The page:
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Arthroplasty in Nursing

Arthroplasty

Introduction: Arthroplasty is also known as Orthopaedic surgical procedure where the musculoskeletal joint is replaced, remodelled. It is a procedure to relieve pain and restore function to the joint after damage or degradation or other trauma. The objective of arthroplasty is to restore the function of a stiffened synovial joint and relieve pain. As a surgical procedure, it is usually performed when medical treatment has not improved function in the affected joint. There are two types of arthroplasty surgery:

Joint resection: Joint resection involves removing a portion of the bone from a stiffened joint, increasing the space between the bone and the socket to improve the range of motion. Scar tissue eventually fills the gap, narrowing joint space again. Pain is relieved and motion is restored, but the joint is less stable.

Inter-positional reconstruction is surgery to reshape the joint and add a prosthetic disk between the two bones forming the joint. The prosthesis can be made of plastic, metal, ceramic material, or formed from such body tissue as skin, muscle. When inter-positional reconstruction fails, total joint replacement may be necessary. Joint replacement is also called total joint arthroplasty.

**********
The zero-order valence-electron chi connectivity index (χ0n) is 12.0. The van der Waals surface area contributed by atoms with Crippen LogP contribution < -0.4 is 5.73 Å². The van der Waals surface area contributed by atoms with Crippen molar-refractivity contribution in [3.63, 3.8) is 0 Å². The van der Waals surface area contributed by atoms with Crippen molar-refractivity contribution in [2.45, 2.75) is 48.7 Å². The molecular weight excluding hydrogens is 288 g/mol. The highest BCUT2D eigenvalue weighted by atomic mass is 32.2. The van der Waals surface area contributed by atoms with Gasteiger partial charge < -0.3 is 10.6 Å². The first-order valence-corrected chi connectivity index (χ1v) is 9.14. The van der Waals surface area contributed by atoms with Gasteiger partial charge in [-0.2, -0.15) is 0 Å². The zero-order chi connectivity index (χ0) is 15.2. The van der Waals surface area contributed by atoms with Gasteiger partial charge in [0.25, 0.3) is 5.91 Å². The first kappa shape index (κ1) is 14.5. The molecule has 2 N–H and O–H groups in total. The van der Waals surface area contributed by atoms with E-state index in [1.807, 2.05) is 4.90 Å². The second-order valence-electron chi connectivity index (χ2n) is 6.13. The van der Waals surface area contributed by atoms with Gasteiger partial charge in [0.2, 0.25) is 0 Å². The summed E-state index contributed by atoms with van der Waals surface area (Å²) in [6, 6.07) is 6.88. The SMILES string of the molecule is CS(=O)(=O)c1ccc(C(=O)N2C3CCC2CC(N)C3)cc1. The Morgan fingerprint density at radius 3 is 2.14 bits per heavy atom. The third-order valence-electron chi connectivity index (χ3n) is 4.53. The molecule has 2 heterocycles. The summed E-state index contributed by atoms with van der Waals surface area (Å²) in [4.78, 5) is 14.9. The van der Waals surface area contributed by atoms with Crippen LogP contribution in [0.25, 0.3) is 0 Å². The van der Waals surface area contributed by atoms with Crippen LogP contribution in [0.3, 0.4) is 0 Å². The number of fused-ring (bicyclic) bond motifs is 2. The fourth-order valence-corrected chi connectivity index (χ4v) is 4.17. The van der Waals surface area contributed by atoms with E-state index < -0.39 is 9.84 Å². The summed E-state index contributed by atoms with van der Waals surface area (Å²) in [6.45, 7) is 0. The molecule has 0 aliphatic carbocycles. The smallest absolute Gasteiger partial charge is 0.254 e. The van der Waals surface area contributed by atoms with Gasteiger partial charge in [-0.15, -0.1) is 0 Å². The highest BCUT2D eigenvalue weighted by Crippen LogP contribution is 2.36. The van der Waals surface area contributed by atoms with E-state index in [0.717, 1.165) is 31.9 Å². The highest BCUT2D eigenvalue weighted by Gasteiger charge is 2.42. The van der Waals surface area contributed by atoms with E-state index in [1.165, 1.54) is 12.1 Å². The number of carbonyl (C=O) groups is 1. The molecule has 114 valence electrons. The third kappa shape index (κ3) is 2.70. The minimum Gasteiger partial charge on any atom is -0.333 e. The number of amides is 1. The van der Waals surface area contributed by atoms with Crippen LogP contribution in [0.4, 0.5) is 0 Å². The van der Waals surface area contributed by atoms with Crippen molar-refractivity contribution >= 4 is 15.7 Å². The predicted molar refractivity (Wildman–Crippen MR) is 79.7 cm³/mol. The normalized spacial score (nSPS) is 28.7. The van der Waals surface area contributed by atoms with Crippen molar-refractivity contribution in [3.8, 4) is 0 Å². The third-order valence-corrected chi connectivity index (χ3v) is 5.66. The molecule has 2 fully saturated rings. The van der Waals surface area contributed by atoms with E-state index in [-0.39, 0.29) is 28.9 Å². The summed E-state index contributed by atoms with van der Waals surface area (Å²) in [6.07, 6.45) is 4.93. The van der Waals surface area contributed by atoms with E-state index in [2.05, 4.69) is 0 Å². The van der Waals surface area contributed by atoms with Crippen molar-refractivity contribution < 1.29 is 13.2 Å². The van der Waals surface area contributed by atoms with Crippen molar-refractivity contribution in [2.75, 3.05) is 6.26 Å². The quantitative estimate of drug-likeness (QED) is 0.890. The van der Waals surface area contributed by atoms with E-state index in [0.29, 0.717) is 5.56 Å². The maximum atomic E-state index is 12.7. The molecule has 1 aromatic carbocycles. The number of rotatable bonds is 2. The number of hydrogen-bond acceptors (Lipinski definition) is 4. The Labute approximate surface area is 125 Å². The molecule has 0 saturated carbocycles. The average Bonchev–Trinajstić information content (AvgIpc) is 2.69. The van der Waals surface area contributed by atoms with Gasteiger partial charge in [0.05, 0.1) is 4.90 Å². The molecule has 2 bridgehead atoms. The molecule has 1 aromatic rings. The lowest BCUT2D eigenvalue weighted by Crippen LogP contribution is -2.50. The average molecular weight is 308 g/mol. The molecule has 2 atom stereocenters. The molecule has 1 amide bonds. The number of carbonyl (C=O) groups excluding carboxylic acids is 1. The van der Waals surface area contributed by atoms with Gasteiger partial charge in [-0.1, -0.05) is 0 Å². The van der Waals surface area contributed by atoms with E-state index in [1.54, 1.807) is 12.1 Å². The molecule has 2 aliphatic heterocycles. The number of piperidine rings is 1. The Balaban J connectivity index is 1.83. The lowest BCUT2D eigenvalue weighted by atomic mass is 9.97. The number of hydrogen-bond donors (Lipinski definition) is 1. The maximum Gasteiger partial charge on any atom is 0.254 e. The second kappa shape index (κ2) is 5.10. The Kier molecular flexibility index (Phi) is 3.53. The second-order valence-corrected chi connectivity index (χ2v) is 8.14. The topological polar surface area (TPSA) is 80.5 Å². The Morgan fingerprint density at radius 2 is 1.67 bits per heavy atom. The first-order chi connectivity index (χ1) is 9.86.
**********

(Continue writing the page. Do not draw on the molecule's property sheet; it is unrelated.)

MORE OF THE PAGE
Causes: Osteoarthritis is the most common reason for arthroplasty. Other possibilities may include inflammatory arthritis (e.g, rheumatoid or psoriatic arthritis), hip disorders of infancy and childhood, osteonecrosis (avascular necrosis), and trauma.

Symptoms:

Signs and symptoms of an infected joint replacement include:

Increased pain or stiffness in a previously well-functioning joint

  • Swelling
  • Warmth and redness around the wound
  • Wound drainage
  • Fevers, chills and night sweats
  • Fatigue
Arthroplasty Nursing Homework Help

Orthopaedic surgeons follow up with their patients at regular intervals after surgery with a physical examination and X-rays. This process helps ensure the arthroplasty procedure and devices are performing as expected.

Occasionally, patients develop complications following total joint arthroplasty, such as an infection or a loose implant, and the prosthesis or device needs to be removed along with the surrounding damaged, infected tissues. The procedure to implant a new arthroplasty device in place of the original or primary component is called a revision arthroplasty.

Nursing Topics Nursing Topics

  • Anxiety Disorders
  • Arrhythmia
  • Arthroplasty
  • Autism
  • Zika Virus
  • Glaucoma
  • Gallbladder and Biliary disease
  • GERD
  • GOUT
  • Colorectal cancer
  • Hepatitis B
  • Hepatitis C
  • Heart failure
  • Hodgkin’s disease
  • HPV and cervical cancer
  • Hypertension
  • Hypogonadism
  • Immunization
  • Infertility
  • Inflammatory bowel disease
  • Insulin Therapy
  • Influenza

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